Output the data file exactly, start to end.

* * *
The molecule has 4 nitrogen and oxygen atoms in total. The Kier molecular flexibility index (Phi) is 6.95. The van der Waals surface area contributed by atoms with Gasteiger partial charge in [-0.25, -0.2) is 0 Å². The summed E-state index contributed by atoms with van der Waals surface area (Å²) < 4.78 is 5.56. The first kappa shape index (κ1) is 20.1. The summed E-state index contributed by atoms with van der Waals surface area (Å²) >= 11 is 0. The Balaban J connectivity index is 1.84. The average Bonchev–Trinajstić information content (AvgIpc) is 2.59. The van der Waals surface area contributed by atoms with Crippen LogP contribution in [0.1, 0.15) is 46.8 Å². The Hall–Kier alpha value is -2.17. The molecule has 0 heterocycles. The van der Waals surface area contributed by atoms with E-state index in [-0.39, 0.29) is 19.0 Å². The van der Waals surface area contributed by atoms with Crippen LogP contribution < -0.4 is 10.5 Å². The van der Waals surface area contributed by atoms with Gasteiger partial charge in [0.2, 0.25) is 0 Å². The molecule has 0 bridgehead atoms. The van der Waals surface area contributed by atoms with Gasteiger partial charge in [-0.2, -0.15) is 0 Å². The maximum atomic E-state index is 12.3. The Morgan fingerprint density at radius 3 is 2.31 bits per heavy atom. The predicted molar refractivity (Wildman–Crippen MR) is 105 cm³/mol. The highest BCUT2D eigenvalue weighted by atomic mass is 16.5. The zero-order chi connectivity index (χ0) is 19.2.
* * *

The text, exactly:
The molecule has 4 nitrogen and oxygen atoms in total. The Kier molecular flexibility index (Phi) is 6.95. The van der Waals surface area contributed by atoms with Gasteiger partial charge in [-0.25, -0.2) is 0 Å². The summed E-state index contributed by atoms with van der Waals surface area (Å²) < 4.78 is 5.56. The first kappa shape index (κ1) is 20.1. The summed E-state index contributed by atoms with van der Waals surface area (Å²) >= 11 is 0. The Balaban J connectivity index is 1.84. The average Bonchev–Trinajstić information content (AvgIpc) is 2.59. The van der Waals surface area contributed by atoms with Crippen LogP contribution in [0.1, 0.15) is 46.8 Å². The Hall–Kier alpha value is -2.17. The molecule has 0 heterocycles. The van der Waals surface area contributed by atoms with E-state index in [-0.39, 0.29) is 19.0 Å². The van der Waals surface area contributed by atoms with Crippen LogP contribution < -0.4 is 10.5 Å². The van der Waals surface area contributed by atoms with Gasteiger partial charge in [0.2, 0.25) is 0 Å². The molecule has 0 bridgehead atoms. The van der Waals surface area contributed by atoms with Gasteiger partial charge in [-0.2, -0.15) is 0 Å². The maximum atomic E-state index is 12.3. The Morgan fingerprint density at radius 3 is 2.31 bits per heavy atom. The predicted molar refractivity (Wildman–Crippen MR) is 105 cm³/mol. The highest BCUT2D eigenvalue weighted by atomic mass is 16.5. The zero-order chi connectivity index (χ0) is 19.2.